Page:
Tomorrow’s supply chain management system will incorporate artificial intelligence features to offload human decision-making; it will chew data from vast sensor arrays built by the Internet of Things; it’s likely to handle automation of everything from packaging machines to self-driving semis.
Supply Chain Management Degrees Offer Everything You Need to Know About Supply Chain Management Systems
A college education in the ins and outs of the supply chain and modern logistics is essential for effective supply chain management system use. While the system itself offers information and controls, it’s missing something vital: understanding.
An education in SCM covers all the important functions and how they need to connect:
Knowing how all the pieces fit together is essential for making sense of the data coming out of an SCM. It also shows the path to using the system to troubleshoot supply chain snags, optimize efficiency, and assure quality.
Equally important is the kind of critical thinking skills needed to understand information and control systems. These are complex processes. They are almost impossible to understand without a deep background in logic, management theory, and even human psychology.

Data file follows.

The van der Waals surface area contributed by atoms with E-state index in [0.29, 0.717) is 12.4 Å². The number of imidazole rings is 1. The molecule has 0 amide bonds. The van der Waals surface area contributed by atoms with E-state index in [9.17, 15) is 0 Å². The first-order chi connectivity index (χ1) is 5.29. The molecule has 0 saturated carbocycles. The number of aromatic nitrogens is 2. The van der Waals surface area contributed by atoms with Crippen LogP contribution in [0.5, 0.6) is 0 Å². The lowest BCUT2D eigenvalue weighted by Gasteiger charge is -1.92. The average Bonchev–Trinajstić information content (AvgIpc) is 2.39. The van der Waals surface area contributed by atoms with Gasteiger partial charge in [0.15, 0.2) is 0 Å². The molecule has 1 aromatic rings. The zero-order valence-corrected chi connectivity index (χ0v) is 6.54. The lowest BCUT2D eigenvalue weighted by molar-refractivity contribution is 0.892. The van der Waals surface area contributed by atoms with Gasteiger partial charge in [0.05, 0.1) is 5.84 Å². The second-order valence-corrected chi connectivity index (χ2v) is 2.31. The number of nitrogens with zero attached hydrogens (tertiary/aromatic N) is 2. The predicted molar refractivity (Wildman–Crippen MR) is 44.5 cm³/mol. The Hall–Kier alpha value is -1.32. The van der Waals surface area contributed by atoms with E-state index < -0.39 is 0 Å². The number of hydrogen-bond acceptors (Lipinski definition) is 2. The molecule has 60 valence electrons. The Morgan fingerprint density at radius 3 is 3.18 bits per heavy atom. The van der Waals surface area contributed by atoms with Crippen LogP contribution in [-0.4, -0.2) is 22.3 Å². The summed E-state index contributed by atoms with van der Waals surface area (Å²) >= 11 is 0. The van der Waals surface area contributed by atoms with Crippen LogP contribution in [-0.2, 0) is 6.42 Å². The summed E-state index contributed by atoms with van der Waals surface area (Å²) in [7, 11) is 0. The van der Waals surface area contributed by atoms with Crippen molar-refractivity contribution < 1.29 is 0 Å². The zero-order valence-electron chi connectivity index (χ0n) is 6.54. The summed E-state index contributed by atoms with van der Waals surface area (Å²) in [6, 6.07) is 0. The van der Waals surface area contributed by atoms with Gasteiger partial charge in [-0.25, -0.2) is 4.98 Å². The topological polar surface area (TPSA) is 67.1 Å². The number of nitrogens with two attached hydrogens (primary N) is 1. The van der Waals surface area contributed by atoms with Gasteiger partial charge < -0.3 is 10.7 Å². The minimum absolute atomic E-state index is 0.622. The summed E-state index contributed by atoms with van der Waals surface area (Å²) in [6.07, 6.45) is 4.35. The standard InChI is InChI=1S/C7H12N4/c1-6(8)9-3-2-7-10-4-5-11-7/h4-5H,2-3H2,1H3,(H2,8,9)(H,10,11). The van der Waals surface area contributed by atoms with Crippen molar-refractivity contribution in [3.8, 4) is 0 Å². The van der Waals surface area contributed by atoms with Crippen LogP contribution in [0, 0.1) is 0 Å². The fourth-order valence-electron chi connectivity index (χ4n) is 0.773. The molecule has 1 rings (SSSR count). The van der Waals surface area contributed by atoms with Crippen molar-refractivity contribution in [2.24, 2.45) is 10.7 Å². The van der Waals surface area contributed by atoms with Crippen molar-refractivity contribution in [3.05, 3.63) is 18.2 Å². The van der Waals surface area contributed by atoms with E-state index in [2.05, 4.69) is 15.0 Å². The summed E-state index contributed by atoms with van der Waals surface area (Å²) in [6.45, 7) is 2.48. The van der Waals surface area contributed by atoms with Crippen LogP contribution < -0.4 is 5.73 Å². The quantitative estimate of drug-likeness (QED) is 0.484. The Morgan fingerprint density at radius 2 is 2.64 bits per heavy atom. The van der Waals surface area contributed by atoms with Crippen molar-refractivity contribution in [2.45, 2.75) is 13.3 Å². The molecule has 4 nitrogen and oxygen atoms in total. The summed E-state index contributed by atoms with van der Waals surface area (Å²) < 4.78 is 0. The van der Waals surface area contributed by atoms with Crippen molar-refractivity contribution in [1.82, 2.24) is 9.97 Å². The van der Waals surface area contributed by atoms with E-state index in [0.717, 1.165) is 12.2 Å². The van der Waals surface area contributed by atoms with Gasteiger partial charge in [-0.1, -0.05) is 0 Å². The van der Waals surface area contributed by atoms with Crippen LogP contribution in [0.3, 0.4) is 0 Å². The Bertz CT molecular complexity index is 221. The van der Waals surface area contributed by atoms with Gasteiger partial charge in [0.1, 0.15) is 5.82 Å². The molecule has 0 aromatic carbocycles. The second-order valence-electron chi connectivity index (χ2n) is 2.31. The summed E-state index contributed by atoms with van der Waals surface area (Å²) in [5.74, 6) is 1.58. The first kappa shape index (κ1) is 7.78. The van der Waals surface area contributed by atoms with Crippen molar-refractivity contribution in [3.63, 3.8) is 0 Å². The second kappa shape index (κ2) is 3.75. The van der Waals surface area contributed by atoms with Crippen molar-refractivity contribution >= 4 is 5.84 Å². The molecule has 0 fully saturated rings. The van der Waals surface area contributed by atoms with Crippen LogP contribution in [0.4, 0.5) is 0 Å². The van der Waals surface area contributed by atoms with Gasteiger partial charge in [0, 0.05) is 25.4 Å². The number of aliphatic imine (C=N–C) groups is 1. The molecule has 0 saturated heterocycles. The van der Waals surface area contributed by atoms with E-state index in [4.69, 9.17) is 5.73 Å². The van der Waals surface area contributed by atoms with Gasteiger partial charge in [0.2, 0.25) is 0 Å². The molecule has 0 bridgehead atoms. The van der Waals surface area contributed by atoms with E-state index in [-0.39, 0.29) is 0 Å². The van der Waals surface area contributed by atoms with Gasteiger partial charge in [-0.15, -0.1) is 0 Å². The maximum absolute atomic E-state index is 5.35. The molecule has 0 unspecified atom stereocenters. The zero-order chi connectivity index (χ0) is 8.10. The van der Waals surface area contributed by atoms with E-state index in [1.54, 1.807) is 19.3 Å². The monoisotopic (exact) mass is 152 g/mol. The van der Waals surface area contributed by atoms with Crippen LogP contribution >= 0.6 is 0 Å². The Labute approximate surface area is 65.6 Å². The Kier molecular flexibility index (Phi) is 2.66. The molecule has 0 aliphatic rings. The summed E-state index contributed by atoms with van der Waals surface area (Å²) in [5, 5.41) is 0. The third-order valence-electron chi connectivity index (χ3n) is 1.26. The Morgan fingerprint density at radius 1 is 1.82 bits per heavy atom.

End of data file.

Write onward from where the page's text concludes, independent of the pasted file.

On top of extensive coursework in how and why supply chains work, these degrees often include classes that go over specific tools and software used in supply chain management systems.
Undergraduate certificates earned alongside bachelor’s degrees in fields like business or even engineering, as well as post-bachelor’s graduate certificates, are also an option. Consisting of only a handful of courses focused on a specific set of topics, supply chain management certificates can be a great way to cultivate knowledge of SCM systems.